is an author and social commentator. He is an emeritus professor of sociology at the University of Kent in Canterbury. Author of How Fear Works: The Culture of Fear in the 21st Century. Follow him on Twitter @Furedibyte
The publishing world’s in danger of becoming a no-go area for freedom of expression. The delayed publication of a history text, amended after it was deemed “too white,” is proof of that.
There’s a veritable army of freelance censors and sensitivity entrepreneurs enlisted in the policing of culture. Poor Richard Cohen. The British author’s book, titled ‘The History Makers’, was due out earlier this month before being serialised on BBC Radio 4.
Promoted as an “epic exploration of who writes the past”, it had already been a target of cultural policing by Random House. The American publisher had previously demanded that Cohen rewrite part of his 800-page tome on the grounds that he failed to include a sufficiently large quota of black historians and academics. Yet, despite the rewrite, it decided to cancel his contract.
The book was still set to be released in June by the British publisher Weidenfeld & Nicolson, however. But all it took was an angry missive from Julieanna Richardson, the head of The HistoryMakers, an NGO devoted to promoting the history of African Americans, for Weidenfeld to step back from launching the book, at least for now.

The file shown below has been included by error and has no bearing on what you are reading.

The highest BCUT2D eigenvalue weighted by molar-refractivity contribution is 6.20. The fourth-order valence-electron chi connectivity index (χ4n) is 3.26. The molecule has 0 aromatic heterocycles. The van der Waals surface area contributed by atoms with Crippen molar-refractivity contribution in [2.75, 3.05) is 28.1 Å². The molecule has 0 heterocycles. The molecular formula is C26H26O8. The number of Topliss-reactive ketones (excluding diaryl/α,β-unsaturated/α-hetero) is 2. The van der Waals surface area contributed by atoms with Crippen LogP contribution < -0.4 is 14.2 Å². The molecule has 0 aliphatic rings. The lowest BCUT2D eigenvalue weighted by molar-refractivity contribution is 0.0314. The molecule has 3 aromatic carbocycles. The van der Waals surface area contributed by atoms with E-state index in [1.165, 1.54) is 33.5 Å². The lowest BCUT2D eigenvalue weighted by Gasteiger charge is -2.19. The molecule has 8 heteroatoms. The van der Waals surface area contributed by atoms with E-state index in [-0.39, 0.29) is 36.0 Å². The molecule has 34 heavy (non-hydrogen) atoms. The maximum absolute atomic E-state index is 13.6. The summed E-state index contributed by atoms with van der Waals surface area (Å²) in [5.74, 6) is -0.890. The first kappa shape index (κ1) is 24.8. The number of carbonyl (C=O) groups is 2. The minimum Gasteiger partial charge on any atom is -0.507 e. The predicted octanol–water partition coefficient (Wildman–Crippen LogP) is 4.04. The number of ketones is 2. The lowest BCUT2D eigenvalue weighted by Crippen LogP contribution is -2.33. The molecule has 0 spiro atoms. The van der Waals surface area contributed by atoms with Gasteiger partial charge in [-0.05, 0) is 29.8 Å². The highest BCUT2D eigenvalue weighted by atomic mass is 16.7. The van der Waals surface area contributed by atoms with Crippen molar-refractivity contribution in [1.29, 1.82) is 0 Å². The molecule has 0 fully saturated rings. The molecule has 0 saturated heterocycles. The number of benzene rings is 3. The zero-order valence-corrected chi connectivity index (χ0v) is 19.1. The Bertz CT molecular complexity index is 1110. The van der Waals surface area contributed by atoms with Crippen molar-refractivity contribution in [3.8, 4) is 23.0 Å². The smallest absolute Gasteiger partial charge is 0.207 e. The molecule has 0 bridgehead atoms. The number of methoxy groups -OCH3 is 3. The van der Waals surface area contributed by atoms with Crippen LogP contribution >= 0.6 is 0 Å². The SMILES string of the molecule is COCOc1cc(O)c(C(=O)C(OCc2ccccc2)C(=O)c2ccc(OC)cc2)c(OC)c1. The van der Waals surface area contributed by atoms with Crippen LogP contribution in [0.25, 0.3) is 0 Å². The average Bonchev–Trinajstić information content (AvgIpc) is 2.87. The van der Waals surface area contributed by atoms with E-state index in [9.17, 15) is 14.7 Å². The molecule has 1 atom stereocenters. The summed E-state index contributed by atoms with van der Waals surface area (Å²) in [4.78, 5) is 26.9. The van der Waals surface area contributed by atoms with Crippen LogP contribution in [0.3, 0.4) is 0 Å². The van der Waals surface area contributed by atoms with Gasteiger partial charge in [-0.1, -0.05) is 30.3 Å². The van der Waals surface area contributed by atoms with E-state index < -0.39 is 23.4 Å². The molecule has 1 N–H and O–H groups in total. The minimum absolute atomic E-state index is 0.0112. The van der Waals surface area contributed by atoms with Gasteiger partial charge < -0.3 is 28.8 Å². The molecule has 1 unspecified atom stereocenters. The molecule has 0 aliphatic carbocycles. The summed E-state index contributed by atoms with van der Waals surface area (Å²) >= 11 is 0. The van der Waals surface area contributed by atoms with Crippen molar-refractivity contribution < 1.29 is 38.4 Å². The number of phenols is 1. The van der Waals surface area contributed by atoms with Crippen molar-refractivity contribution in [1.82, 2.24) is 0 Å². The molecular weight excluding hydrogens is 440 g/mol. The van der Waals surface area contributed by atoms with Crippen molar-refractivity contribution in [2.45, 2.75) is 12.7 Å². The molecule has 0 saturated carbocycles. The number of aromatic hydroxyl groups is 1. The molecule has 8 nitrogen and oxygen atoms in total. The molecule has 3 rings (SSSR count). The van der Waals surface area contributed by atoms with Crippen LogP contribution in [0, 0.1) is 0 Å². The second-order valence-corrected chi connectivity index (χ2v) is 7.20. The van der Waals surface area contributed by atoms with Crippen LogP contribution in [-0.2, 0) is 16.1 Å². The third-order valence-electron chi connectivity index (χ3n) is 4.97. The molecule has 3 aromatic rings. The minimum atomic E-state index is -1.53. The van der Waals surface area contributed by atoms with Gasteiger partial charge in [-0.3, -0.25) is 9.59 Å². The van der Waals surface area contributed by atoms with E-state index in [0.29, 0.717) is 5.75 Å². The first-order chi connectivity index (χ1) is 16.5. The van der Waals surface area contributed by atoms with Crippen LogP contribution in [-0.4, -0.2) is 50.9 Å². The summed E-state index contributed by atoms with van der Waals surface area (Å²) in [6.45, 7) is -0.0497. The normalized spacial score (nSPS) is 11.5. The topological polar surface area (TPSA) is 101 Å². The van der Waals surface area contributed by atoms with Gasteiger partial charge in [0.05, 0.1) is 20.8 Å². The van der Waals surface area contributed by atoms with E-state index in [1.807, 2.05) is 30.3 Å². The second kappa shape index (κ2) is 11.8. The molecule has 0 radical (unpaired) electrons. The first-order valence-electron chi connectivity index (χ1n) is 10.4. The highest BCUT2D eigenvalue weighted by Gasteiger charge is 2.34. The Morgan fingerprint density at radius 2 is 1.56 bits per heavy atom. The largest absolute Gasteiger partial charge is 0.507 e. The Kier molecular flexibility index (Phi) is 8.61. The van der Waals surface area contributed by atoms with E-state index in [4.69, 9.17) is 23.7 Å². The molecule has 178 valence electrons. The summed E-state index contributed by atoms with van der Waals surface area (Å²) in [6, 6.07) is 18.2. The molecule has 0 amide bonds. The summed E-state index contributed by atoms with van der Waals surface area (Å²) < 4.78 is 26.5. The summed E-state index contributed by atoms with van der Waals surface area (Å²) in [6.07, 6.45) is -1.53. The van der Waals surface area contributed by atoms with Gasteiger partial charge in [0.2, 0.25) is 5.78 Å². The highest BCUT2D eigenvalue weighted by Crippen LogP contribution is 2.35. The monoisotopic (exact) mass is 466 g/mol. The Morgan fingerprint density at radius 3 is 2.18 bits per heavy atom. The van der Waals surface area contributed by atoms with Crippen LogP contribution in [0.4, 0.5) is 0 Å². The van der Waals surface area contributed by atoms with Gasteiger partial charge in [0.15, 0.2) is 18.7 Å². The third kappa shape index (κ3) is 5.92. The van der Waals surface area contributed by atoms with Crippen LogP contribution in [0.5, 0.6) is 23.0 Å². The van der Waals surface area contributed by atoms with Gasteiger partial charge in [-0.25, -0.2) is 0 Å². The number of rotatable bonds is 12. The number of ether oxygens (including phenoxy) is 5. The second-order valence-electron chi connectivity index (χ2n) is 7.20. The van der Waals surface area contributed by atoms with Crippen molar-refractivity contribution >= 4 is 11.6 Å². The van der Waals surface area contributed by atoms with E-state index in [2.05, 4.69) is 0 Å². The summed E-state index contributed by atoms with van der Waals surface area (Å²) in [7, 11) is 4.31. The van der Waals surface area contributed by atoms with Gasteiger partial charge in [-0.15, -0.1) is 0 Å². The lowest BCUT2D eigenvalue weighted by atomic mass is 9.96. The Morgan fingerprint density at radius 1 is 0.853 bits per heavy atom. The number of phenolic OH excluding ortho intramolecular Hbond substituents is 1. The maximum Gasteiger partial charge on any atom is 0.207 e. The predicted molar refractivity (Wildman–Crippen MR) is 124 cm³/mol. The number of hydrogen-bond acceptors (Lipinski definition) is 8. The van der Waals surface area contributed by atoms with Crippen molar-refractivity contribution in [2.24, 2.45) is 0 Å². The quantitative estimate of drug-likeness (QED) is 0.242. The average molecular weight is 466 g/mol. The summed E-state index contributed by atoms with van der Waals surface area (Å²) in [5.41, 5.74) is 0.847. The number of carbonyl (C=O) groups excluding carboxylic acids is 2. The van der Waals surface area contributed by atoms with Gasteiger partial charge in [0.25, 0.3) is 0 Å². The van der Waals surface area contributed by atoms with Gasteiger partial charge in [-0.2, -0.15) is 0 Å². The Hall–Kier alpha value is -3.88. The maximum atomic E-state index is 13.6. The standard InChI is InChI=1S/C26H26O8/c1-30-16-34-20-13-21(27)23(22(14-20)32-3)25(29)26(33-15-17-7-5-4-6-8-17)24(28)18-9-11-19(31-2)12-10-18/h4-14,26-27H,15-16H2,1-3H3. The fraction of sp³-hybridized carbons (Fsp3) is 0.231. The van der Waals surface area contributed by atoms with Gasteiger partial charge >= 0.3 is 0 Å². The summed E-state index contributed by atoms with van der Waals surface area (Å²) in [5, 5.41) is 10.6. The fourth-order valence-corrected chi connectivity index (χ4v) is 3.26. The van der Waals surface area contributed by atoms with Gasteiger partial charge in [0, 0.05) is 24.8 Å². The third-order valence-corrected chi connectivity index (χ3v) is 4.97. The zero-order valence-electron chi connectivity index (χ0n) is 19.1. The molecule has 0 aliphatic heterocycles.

Richardson claims that the book’s title exploits the name of her organisation and that Cohen is seeking to enrich himself at the expense of black history. What began as an attack on a book for being ‘too white’ has turned into a Kafkaesque drama that exposes the cowardice of the publishing world.
The world of book publishing has become estranged from the age-old ethos of ‘publish and be damned’. Authors are now expected to conform instead to the worldview promoted by the cultural politics of identity. Consequently, white authors are discouraged from writing about people of colour, and men are informed that they should avoid writing about women. It is as if members of an identity group possess a monopoly over the authoring of books about their ‘lived experience’.
So-called sensitivity readers are now employed by publishing houses to ensure the language used by authors does not violate the norms and values of the cultural elite. They police a writer’s work with a view to identifying and censoring any material that might prove to be offensive to members of a particular identity group. Initially, sensitivity readers were employed to vet children’s fiction, but, these days, they’re used to protect adults from being triggered and traumatised by ‘offensive’ passages.
Many authors have heeded the message of ‘beware’ and commission a professional sensitivity reader themselves, especially if they’ve attempted to write about a cultural minority, such is their fear of being accused of misrepresentation.
A sensitivity reader does not require a sensitivity to literature, but to identity politics. Their main ‘accomplishment’ is that they belong to a particular identity group themselves and are therefore deemed to possess the authority to determine what an authentic representation of a gay or trans or female experience looks like. Through their work policing the borders of culture, they feel empowered to put authors in their place.